In time, however, instead of searching for any mention of Cissy in Chandler’s letters, I began slowly to discover something else, something that, at least for a while, interested me almost as much as she did. I began to notice how often the addresses at the top of the letters changed, and I started making a list of these addresses, all the places in and around L.A. where the Chandlers had ever lived. Over the course of their marriage the couple had lived in more than thirty different apartments and houses (perhaps, I thought, this is part of the reason Chandler wrote so well about L.A., because he knew it from so many different angles). Sometimes they moved two or three times a year, always leasing furnished places. These moves took them all over the city and its outlying suburbs, from downtown to Santa Monica, Hollywood, the Westlake area, Pacific Palisades, Brentwood, the mid-Wilshire district, Silverlake, Arcadia, Monrovia, San Bernardino, Riverside, and Big Bear Lake, and Idyllwild in the mountains above L.A., and the desert towns of Palm Springs and Cathedral City, until finally he and Cissy bought a house in the charming coastal village of La Jolla, an hour and a half south of L.A., where they settled down for Cissy’s few remaining years. The question I kept asking myself was, Why had they moved so often?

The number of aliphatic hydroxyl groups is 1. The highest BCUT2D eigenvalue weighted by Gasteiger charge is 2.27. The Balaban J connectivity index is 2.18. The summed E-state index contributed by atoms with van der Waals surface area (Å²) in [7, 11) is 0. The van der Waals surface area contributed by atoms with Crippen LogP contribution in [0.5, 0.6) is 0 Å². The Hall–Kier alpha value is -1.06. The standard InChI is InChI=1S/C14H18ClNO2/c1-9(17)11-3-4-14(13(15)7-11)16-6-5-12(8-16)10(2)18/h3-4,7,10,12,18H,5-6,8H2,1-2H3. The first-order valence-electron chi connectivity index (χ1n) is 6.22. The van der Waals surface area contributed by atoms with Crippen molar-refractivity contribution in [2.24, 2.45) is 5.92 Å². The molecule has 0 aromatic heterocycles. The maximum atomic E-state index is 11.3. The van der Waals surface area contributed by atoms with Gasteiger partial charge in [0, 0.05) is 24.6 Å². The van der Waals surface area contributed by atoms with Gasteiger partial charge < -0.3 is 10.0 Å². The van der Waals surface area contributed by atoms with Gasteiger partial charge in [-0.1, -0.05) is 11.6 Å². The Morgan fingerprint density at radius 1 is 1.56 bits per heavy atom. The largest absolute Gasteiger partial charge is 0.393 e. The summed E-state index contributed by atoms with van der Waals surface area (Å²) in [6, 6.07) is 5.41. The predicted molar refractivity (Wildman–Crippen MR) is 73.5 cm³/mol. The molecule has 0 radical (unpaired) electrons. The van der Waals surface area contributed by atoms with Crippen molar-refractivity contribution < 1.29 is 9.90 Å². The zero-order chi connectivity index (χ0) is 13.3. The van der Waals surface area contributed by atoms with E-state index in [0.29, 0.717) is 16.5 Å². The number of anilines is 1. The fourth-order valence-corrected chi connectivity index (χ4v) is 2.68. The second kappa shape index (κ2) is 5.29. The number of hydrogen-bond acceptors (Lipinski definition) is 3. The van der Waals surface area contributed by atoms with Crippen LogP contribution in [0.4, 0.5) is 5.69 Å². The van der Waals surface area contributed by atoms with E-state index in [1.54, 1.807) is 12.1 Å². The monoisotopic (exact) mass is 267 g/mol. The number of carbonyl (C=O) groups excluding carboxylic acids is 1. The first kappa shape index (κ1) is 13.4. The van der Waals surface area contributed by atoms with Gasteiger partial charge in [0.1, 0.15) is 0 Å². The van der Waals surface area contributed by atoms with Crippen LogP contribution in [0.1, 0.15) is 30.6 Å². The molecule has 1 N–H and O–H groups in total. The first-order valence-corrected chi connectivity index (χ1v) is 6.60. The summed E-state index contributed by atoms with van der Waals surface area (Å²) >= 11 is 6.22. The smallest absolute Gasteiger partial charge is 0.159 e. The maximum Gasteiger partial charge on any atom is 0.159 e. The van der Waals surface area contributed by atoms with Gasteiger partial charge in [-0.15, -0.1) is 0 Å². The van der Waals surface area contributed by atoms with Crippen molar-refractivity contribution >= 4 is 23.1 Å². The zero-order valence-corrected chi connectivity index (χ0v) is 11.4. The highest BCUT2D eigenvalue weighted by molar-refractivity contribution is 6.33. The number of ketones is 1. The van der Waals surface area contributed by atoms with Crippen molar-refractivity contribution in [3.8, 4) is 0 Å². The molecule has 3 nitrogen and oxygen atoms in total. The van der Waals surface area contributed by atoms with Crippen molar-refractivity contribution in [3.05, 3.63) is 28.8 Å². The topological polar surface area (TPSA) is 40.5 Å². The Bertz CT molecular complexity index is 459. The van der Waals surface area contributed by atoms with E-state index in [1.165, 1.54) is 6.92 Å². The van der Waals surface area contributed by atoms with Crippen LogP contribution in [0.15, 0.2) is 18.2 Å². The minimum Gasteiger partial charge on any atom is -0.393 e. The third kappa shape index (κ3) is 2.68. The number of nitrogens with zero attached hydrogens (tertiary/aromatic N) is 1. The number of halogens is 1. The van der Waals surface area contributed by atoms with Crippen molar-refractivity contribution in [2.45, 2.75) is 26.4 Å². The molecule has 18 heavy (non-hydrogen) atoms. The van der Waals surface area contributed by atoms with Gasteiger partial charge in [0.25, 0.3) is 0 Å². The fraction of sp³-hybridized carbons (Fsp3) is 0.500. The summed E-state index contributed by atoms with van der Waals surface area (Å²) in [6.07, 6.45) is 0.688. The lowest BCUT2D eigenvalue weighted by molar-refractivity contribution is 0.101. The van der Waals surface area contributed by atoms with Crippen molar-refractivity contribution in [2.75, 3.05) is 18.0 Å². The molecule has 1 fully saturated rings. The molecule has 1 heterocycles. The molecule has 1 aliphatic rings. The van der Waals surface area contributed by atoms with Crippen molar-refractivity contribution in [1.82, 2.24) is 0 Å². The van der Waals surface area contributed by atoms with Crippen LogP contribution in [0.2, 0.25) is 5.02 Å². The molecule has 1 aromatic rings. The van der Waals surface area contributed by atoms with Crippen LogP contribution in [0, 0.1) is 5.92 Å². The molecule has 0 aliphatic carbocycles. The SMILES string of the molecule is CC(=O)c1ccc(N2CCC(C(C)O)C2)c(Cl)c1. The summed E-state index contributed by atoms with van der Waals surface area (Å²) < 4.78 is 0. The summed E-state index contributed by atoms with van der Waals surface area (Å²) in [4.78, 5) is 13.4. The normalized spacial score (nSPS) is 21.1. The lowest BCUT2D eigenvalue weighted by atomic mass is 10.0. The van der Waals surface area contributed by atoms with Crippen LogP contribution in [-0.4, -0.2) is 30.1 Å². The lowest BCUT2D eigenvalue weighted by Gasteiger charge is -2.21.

It was a question that began to absorb me. I decided to track down every address where Chandler had ever lived in L.A. and photograph what I found. It would be like detective work, I thought. I knew what I was looking for: I was searching for any trace of their lives, anything that would help me understand Raymond and Cissy Chandler – anything, in other words, that might feed my obsession with a writer whose work I so admired and the wife who had begun to fascinate me. I would be looking for a dead writer, and his mysterious spouse, in a city I knew very well and whose unique distillation of qualities had been first described by Chandler, who at once captured the essence of Los Angeles and transformed it into myth. His work was forever wedded to the city, just as the city would always bear the stigma (if one can call it that) of his rather dark and violent vision. As a friend said to me when we were discussing Chandler, Funny how L.A. made him the writer he was and in return he gave the city a lasting image.